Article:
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The advent of the final day revealed that some of the best treasures had been saved until last. Valerie Scott (Librarian and Deputy Director) presented the Library’s latest addition, a gift of rare books presented to the BSR earlier this year by Chair of Council Mark Getty.

To round off the trip, Director Stephen Milner brought the Ashby’s up-to-date with his vision of the future for the BSR, prompting a lively discussion. As per tradition, the weekend concluded with brunch at Caffè delle Arti with reflections on the activities and success of the weekend.

It was a delight to host the Ashby Patrons, and was a chance to say thank you for their continued support and guidance, which is wholeheartedly appreciated and valued by the whole BSR community.

Roll on next year…!

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Blog and photographs by Alice Marsh (Events and Communications Assistant) 

 

Walking the via Flaminia: following in the footsteps of Thomas Ashby and his companions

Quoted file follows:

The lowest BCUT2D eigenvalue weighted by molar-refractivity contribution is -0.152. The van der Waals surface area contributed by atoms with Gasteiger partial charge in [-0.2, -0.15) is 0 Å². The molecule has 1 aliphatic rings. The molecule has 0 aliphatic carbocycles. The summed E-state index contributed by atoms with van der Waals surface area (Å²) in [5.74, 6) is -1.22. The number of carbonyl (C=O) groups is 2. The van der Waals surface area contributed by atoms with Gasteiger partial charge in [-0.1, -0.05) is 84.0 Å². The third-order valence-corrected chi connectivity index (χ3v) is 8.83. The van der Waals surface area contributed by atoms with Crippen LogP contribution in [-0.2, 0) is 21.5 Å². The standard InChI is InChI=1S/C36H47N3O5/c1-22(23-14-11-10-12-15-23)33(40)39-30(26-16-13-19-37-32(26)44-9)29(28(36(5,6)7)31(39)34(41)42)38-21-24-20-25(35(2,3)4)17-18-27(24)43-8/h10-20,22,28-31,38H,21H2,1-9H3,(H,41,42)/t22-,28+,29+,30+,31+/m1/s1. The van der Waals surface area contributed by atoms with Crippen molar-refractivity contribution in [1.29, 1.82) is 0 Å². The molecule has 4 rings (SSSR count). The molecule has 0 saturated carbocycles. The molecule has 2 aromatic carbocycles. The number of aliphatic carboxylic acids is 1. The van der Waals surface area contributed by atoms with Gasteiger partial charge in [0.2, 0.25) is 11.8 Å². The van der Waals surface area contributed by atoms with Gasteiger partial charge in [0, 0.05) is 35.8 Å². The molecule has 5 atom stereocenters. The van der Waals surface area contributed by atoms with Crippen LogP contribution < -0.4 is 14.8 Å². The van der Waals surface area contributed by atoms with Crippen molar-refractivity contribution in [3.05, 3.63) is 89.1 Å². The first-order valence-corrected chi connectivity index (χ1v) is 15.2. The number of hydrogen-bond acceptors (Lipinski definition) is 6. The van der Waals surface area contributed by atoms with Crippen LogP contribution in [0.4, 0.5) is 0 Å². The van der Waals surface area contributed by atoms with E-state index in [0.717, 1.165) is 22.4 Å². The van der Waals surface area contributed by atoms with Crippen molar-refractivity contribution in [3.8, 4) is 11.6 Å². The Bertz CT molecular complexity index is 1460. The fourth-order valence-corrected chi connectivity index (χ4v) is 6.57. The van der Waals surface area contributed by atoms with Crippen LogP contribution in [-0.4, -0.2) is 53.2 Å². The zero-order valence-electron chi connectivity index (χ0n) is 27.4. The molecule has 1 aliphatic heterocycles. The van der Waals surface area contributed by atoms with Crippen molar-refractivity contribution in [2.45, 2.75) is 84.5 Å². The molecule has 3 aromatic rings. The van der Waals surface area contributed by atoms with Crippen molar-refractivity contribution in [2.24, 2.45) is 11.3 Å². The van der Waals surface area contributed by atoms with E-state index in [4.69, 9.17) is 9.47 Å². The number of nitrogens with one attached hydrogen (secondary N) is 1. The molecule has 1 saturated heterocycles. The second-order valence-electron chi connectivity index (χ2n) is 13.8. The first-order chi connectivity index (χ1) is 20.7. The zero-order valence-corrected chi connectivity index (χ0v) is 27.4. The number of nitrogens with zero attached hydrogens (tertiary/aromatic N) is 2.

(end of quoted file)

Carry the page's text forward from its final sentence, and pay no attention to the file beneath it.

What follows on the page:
Janet WadeJanet Wade is the current Macquarie Gale Rome Scholar, resident at the BSR from January to June 2018. Janet’s research project is titled Walking the via Flaminia: following in the footsteps of Thomas Ashby and his companions. As part of this project, Janet plans to traverse the entire length of the via Flaminia on foot (and bicycle), along with previous Macquarie Gale Rome Scholar, Nicole Moffatt. Following on from BSR Archivist Alessandra Giovenco’s blog on the many faces of Ashby, here Janet talks in more detail about her own exploration both of the via Flaminia and of the rich collection of material in Thomas Ashby’s archives at the BSR.

‘In one’s less sternly moral moments one even acquires the feeling that every fine day spent indoors, with the Campagna so close, is in a sense wasted.’

Thomas Ashby, The Roman Campagna in Classical Times (London, 1927), 18.